Ten Schools in Six States: Best Practices for the Graduation of Black Students

Ten Schools in Six States: Best Practices for the Graduation of Black Students

Shanna Elaine Smith (The University of West Georgia, USA), Matt D. Varga (The University of West Georgia, USA) and Jay Lambert (University of Houston-Victoria, USA)
DOI: 10.4018/978-1-7998-4108-1.ch005
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Despite an increase of access for Students of Color in higher education in the United States over the past 20 years, institutions continue to fail Black student populations as evidenced by sustained low graduation rates. This chapter examines ten institutions recognized by Harper and Simmons as being among the institutions that graduate a higher percentage of Black students when compared to their majority counterparts. Additional data were gathered via institutional websites, public reports, and interviews with administrators at various campuses. Graduation rates for Black students, institutional type, student affairs and academic programs, and campus-wide initiatives are discussed within each institution. An institutional understanding of barriers to graduating Students of Color was a key factor in Black student success, followed by responding to those barriers through institutional collaboration and programming, and an institutional appreciation of diversity, equity, and inclusion were also found to be common practices among each of these highlighted institutions.
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In response to the changing demographics in the United States, Higher education is becoming increasingly diverse. Between 1990 and 2010, Student of Color enrollment increased from 2.5 million to 3.9 million (Hossler & Bontrager, 2015). Specifically examining Black student enrollment, their enrollment increased from 25.4% in 1990 to 38.4% in 2010 (Hossler & Bontrager, 2015). However, despite an improvement in initial enrollment numbers, Black student populations also maintain the highest rates for low academic performance and stopping out (Heisserer & Perette, 2002; Mungo, 2017; O’Keefe, 2013). Studies have found that United States’ colleges and universities are failing its’ communities of color because of the lack of success in graduating much of its’ Student of Color populations, specifically Black students (Benitez et al., 2017; Shapiro, 2008). Black students are the least likely to graduate, followed by Latinx students (45.9% and 55%) when compared to their White counterparts (67.2%) (Shapiro et al., 2017).

Tinto (2010) found students enter higher educational institutions with a variety of identities/characteristics (i.e., gender, race, academic aptitude and achievement, family socioeconomic background, and parental educational levels) that affect their initial commitment toward the higher educational institution, engagement during their educational experience, and successful attainment of degree or certification. The more faculty, counselors, and support programs to which Students of Color have access, and the more frequently these are available, the more likely these students are to persist, succeed academically, and graduate from colleges and universities (Banks & Dohy, 2019; Tovar, 2015). However, Dulabaum (2016) states that multiple barriers exist for Students of Color, particularly Black students, in gaining access to resources which could help them navigate toward graduation. Institutions of higher education must address any barriers they have in retaining Black student populations to halt systemic barriers for Black students, and to improve equitable outcomes in graduation rates (Banks & Dohy, 2019).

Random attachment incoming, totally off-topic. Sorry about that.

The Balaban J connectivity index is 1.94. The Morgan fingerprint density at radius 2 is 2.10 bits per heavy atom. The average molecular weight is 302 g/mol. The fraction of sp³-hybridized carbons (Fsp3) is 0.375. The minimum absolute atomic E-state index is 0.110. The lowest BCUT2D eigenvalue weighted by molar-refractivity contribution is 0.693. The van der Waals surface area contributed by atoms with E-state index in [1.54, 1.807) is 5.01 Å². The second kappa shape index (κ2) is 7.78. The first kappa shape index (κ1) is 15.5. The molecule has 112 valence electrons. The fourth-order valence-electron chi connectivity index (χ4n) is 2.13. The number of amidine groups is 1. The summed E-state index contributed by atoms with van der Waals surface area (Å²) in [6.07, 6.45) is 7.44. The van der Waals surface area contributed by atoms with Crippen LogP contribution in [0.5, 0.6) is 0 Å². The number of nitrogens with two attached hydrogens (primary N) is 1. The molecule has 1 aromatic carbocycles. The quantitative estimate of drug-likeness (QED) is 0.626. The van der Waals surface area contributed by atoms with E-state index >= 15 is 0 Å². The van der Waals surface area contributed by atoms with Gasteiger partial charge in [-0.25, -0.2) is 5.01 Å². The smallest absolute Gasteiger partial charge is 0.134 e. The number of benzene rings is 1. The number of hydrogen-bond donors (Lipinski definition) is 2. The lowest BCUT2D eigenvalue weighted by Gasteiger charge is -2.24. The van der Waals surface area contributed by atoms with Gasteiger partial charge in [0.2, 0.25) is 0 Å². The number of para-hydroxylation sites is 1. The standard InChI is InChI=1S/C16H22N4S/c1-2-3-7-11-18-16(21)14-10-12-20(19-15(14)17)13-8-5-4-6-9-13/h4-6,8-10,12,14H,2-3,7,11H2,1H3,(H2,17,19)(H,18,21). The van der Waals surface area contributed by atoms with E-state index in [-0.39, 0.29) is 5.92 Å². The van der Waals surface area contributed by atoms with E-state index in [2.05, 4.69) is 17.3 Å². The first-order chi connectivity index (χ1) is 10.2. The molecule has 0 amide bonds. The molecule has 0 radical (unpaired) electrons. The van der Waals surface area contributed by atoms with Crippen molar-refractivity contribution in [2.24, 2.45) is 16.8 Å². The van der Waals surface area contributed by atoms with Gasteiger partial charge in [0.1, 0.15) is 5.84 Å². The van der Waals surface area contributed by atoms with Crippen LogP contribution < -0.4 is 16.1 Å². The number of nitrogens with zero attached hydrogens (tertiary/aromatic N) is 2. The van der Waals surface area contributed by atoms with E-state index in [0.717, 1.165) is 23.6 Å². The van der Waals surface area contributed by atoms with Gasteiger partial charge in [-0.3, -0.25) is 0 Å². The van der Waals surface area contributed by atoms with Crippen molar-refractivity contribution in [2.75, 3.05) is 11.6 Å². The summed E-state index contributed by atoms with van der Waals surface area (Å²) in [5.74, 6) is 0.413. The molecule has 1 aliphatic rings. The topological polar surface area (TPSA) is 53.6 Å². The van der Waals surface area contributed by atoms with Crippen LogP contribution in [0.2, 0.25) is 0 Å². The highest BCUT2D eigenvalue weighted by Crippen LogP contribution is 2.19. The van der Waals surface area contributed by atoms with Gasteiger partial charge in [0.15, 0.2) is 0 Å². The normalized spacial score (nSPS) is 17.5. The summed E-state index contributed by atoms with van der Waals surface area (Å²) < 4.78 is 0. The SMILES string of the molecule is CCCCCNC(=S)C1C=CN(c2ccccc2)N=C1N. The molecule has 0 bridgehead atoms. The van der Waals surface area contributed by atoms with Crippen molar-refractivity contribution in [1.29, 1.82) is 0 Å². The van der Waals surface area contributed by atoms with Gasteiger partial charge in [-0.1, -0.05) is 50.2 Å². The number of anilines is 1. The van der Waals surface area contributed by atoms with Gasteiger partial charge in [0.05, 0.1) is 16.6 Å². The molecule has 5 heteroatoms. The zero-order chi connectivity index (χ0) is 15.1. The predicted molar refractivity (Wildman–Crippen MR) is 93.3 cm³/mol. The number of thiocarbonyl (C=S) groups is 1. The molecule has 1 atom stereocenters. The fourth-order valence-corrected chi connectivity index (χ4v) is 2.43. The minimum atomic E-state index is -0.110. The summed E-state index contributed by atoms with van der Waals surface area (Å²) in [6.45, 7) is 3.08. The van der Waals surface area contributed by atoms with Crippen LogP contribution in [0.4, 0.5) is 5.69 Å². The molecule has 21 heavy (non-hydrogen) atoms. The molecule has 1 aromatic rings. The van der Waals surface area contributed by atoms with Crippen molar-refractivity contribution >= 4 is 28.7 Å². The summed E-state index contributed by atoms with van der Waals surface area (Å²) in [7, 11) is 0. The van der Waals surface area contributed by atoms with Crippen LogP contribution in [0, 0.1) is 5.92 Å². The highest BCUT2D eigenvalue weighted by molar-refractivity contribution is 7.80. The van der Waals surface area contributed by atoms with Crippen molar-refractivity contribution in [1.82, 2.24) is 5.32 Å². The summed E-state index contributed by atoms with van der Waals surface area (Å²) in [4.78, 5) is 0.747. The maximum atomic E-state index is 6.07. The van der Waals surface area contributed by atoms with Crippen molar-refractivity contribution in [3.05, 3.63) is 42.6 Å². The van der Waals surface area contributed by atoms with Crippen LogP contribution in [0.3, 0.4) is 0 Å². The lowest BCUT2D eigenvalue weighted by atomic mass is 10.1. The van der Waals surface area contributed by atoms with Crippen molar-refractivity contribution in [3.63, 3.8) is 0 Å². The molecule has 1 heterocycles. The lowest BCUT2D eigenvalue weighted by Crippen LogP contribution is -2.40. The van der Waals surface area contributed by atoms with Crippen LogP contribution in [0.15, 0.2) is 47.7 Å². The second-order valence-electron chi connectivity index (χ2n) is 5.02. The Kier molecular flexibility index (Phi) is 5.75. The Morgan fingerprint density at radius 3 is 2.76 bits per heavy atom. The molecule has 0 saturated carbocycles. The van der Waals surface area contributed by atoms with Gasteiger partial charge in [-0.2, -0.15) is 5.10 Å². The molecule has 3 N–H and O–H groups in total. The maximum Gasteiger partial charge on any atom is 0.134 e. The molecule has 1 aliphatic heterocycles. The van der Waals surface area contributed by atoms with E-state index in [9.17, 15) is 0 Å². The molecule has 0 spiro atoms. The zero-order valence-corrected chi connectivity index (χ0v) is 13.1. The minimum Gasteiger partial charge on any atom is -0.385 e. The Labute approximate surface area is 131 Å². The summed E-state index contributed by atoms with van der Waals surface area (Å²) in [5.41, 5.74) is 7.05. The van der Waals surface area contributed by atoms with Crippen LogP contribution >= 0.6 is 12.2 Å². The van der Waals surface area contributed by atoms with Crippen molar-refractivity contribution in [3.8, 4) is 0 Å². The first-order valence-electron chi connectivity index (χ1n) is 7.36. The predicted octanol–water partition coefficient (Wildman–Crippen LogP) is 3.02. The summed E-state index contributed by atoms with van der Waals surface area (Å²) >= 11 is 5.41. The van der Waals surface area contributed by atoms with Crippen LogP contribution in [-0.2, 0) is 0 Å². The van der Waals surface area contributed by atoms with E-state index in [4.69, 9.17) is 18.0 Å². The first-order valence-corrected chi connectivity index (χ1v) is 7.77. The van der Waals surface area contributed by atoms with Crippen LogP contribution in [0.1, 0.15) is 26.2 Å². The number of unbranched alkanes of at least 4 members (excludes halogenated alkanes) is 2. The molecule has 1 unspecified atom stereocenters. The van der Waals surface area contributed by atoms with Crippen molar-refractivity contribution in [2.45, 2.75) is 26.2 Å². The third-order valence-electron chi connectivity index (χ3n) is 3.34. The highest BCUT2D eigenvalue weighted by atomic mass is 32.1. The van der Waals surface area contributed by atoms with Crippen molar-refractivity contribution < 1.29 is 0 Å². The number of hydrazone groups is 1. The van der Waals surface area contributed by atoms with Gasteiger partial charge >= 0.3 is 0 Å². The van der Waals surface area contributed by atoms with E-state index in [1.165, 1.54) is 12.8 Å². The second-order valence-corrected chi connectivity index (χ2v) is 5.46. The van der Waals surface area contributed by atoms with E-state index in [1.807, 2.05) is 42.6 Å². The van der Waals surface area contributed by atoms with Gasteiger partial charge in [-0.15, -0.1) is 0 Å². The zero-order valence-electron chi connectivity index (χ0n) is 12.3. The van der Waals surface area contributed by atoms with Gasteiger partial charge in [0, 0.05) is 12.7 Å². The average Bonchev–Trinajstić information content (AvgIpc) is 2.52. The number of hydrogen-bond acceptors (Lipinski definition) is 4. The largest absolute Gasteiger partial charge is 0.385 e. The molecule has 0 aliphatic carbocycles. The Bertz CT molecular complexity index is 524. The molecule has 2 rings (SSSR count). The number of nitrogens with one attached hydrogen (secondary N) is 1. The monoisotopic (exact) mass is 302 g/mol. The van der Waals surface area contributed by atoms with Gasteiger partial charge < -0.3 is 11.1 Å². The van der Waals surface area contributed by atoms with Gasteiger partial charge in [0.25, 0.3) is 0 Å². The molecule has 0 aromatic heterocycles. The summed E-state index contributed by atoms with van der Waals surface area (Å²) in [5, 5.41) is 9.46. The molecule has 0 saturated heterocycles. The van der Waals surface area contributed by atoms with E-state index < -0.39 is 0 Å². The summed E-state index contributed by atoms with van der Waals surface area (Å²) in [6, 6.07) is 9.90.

To address this disparity in graduation rates of Black students when compared to White students, the authors examined the various academic and student support resources within 10 universities that have been identified by Harper and Simmons (2019) as exemplars in graduating Black student populations. The best programmatic and institutional practices for faculty, staff, and administration were identified at these noted institutions in hopes of creating a synopsis of best-practices for increasing Black student graduation rates. Information was collected via Harper and Simmons’ (2019) 50 States Report, institutional websites, and by interviewing administrators. These institutions were selected from Harper and Simmons’ (2019) list based upon which had a higher percentage of Black students graduated compared to the institutions’ majority populations. The authors identified 10 institutions as being among the top institutions that graduated a higher percentage of Black students compared to their majority counterparts: Fitchburg State University, City University New York York College, Coastal Carolina University, Georgia Southern, Georgia State University, Massachusetts College of Liberal Arts, State University of Old Westbury, University of North Carolina, Greensboro, University of Texas at San Antonio, and University of West Georgia. The authors conducted an examination in the areas of strategic planning, advising, mentoring, diversity and inclusion, experiential learning, academic programming, and financial support, which helped the authors glean information about how these institutions not only retain, but also graduate their Black student populations. The following is a brief summary of the institutional findings from these 10 institutions.

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